Sorry.  I couldn't resist.

Hey, I resemble that remark :P


I read Tom's comment with interest and had some time to kill last night, so I grabbed a reel and started measuring. I had a Shimano Castaic CA200 sitting around that I won't be using any more before things freeze up over here. Capacity is listed at 125 yds of 14# test. I had a nearly full spool of16# fluorocarbon on it. It has a 6.2:1 gear ratio, and the tested IPT was around 24.5"


The initial starting diameter of the line filled spool was 1.233" (radius = 0.616"). After stripping off about 40 yds of line, the effective gear ratio only dropped to just above 5:1. That would be about as long a cast as I'd normally ever make with that outfit. I kept stripping line off, passing the 82 yd mark that is factory placed on the line and continuing until I had nearly 100 yds stripped off. At this point the filled diameter was just 3/4 of an inch, with a spool radius of 0.385". I was well into my backing and likely only had another 20 or so yds of line left as I could see my arbor knot starting to appear. The calculated "effective gear ratio" at that point was 3.9:1 which was an IPT of 15", a 37% decrease from initial starting capacity.


Your mileage will certainly vary, as every reel is different, and a lot of variables affect the overall outcome. In general though, I'd say a typical long cast will likely decrease your overall effective gear ratio by at least 1+ spool revolutions per handle turn (a 7.x:1 becomes a 6:1, etc.). This would only happen during the initial part of your retrieve. As the line gets built back on the spool, the effective gear ratio continues to climb back to "normal." Wider spool reels would probably show less of an effect because they hold more of the line on the "outside" of the spool, while heavier lines, because they are thicker diameter, would likely exaggerate this effect.


I also carried out the "shoe test" at all stages (as suggested in one of my other posts). At full spool and attached to a 6' musky rod, it was a big struggle to lift and wind a 10.4 oz. shoe off the ground using only the reel handle and the drag clamped down. After stripping off the 100 yds of line and retesting, even though the gear ratio is still technically 6.2:1, since your IPT has decreased so much, the effective gear ratio of 3.9:1 made the task a pretty simple affair. A very noticeable difference and considerably easier to accomplish with much less effort in winding.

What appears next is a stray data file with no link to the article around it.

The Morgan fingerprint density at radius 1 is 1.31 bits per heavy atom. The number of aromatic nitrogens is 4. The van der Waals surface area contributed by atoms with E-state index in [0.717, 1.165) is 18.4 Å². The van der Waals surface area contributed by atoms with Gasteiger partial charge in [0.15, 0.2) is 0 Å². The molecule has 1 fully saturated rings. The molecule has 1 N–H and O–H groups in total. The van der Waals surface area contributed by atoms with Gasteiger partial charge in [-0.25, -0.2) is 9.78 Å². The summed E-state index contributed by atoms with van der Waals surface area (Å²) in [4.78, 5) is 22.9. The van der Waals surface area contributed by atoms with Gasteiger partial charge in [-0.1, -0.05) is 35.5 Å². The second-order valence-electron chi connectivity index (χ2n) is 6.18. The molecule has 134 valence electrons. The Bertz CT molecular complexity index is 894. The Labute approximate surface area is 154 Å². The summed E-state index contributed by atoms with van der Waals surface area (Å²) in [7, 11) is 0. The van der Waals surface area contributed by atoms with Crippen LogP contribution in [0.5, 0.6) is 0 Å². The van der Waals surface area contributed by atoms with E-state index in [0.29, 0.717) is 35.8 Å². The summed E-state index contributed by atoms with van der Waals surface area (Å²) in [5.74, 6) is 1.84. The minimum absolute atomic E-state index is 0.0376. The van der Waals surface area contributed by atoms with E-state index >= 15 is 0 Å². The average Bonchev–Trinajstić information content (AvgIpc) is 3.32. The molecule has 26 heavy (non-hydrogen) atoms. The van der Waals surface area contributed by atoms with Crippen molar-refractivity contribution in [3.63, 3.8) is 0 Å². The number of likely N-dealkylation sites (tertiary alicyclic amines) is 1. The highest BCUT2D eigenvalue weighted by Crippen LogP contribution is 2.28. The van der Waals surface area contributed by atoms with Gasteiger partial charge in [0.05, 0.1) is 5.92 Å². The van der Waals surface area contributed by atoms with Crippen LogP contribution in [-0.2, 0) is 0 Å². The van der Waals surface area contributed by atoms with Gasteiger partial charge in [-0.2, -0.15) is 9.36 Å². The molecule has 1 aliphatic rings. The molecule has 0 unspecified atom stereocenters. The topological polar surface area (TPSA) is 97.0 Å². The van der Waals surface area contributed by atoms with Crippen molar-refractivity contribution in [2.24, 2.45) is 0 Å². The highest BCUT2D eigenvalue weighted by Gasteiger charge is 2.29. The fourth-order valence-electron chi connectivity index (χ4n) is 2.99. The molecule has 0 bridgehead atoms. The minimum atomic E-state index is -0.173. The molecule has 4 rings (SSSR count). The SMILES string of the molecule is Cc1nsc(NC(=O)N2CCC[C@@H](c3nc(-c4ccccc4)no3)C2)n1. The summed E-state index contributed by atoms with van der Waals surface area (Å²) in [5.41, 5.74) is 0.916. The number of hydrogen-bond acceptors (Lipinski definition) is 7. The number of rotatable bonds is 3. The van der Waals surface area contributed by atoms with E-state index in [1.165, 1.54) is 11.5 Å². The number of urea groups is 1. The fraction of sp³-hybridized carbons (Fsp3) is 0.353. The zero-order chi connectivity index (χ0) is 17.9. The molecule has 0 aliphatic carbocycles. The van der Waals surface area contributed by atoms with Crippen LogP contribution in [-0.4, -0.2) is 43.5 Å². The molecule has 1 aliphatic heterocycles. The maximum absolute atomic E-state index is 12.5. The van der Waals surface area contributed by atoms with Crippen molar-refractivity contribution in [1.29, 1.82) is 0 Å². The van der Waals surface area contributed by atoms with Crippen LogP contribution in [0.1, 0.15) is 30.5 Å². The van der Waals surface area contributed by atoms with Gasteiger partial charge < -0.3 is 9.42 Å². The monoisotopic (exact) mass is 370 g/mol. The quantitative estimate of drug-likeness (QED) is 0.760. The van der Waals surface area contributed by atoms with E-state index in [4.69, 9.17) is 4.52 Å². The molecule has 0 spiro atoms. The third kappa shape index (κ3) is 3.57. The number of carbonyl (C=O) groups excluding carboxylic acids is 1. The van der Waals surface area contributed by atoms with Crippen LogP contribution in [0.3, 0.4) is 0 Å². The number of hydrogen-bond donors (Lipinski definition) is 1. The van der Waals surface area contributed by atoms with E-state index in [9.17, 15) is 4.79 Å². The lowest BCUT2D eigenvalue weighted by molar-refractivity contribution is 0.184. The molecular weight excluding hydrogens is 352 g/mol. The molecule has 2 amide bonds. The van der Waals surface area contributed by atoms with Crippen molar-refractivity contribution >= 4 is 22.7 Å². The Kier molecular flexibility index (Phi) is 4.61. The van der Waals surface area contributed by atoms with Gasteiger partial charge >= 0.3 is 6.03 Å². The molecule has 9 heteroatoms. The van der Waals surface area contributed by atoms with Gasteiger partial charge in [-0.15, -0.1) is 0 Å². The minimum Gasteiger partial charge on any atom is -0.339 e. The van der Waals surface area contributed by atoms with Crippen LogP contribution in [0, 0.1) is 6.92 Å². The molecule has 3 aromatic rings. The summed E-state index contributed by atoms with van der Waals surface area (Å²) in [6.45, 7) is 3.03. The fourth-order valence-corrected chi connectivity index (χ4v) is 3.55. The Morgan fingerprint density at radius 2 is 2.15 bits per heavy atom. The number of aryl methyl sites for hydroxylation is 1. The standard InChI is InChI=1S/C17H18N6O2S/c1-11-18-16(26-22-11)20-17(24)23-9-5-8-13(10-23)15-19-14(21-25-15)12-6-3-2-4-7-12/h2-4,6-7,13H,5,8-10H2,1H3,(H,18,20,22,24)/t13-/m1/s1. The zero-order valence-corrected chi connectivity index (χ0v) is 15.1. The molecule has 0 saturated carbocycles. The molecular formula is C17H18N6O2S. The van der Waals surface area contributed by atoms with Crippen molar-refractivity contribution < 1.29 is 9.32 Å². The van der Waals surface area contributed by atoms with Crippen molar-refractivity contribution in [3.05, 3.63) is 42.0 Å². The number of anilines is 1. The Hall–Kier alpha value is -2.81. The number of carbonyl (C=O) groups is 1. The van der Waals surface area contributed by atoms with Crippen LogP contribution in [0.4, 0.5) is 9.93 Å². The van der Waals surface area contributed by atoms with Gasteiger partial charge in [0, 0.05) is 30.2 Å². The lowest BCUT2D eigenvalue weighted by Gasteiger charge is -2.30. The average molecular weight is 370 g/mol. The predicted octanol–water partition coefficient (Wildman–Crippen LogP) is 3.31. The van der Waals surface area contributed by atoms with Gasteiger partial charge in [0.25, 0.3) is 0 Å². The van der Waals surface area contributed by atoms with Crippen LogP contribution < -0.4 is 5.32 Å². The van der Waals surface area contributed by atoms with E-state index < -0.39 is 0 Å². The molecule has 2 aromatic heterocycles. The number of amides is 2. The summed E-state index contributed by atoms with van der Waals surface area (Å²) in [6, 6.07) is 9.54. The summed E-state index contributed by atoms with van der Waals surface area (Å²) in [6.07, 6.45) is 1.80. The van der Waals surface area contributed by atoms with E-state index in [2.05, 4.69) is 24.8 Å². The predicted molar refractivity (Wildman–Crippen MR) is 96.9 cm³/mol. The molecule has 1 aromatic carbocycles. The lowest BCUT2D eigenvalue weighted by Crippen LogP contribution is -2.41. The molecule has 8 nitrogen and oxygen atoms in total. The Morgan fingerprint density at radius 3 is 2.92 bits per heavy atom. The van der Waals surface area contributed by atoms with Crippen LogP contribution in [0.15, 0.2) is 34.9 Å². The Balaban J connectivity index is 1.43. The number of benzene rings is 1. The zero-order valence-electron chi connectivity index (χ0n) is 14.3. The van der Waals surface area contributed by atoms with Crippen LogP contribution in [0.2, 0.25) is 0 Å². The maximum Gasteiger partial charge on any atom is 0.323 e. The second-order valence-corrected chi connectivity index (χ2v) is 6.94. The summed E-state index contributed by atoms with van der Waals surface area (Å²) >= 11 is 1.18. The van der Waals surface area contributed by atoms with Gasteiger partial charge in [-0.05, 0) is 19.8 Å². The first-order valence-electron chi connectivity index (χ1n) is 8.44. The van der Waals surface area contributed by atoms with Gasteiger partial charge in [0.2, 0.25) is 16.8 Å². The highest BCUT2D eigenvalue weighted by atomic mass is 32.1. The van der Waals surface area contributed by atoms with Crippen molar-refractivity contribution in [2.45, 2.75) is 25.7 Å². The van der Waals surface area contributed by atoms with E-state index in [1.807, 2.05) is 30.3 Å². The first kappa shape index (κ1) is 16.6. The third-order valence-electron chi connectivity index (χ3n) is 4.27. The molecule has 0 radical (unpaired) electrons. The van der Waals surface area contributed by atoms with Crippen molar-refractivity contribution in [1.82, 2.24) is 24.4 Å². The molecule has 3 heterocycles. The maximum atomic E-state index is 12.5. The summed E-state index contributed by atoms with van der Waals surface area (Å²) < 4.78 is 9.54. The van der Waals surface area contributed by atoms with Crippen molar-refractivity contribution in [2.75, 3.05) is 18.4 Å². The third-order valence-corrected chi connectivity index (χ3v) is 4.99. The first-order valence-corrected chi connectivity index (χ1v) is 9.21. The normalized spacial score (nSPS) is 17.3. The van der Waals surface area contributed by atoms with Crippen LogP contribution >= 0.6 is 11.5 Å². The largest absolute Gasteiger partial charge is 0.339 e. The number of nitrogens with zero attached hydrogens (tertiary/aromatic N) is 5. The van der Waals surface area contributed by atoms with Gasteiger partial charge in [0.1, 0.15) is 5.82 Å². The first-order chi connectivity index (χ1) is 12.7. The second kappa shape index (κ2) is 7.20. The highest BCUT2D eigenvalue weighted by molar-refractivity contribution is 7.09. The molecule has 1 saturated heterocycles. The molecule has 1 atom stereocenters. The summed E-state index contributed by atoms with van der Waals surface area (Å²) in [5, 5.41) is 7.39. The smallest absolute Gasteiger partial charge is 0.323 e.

-T9

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5 hours ago, WRB said:

Gears are like levers, a smaller diameter gear turning a larger diameter gear is the same as a longer lever arm pivoting on a shorter arm. Torque is the force turning the gears or pulling down a lever arm, the longer the arm or smaller the gear the torque increases using equal force. Baitcasting reels use longer cranking handles with lower (smaller)  gear rations to achieve moving deep diving crankbaits with less force applied to turn the handle by the angler.

Hope this helps you.

Tom

Yea that makes sense, thanks. 

 

@Team9nine Those kind of technical analysis always interest me. Stuff like what you did, knot strength testing, etc. 

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On 01/12/2016 at 0:36 PM, DrMarlboro92 said:

In a car a lower gear is actually a higher number. so, on my suburban, first gear is 2.97:1(12.206:1 final) second is 1.57:1(6.452:1 final) third is 1.00:1(4.11:1 final).

The difference is that your car’s gear ratios are expressed as input/output, and a fishing reel is the reverse.  A 7:1 reel is turning the spool 7 times for each turn of the handle.  If your Suburban is in first gear and the tach says 2500 RPM, you better hope the wheels aren’t turning at 12.2*2500 = 30500 RPM!

================================================================

“Power” is term thrown around in discussions of reel gear ratios.  What does it actually mean for one reel to be more “powerful” than another?  Would a more powerful reel require less power input from the angler to achieve the same retrieve speed with a bait such as a crankbait?

From Wikipedia:

In physics, power (P) is the rate of doing work (W). It is the amount of energy consumed per unit time (t).

P = W/t    ;    W = force * displacement

Reeling a crankbait a certain distance in a certain amount of time, requires a certain amount of power.  Combining the equations above, this power would be calculated as:

Pcrankbait = (force on the line) x (retrieve distance) ÷ (elapsed time)

This power requirement is entirely independent of the reel.  It’s the power that the reel needs to supply to drag the crankbait along at the chosen speed.  Working backward toward the angler, we can calculate the “spool power” based on the torque about the spool (gearheads will be familiar with this formula):

Pspool   = [torque] x [angular velocity]

= [(force on the line) x (spool radius)] x [(total rotations)*2*π ÷ (elapsed time)]

= (force on the line) x [(total rotations)*2*π*(spool radius)] ÷ (elapsed time)

= (force on the line) x [retrieve distance] ÷ (elapsed time)

Pspool      = Pcrankbait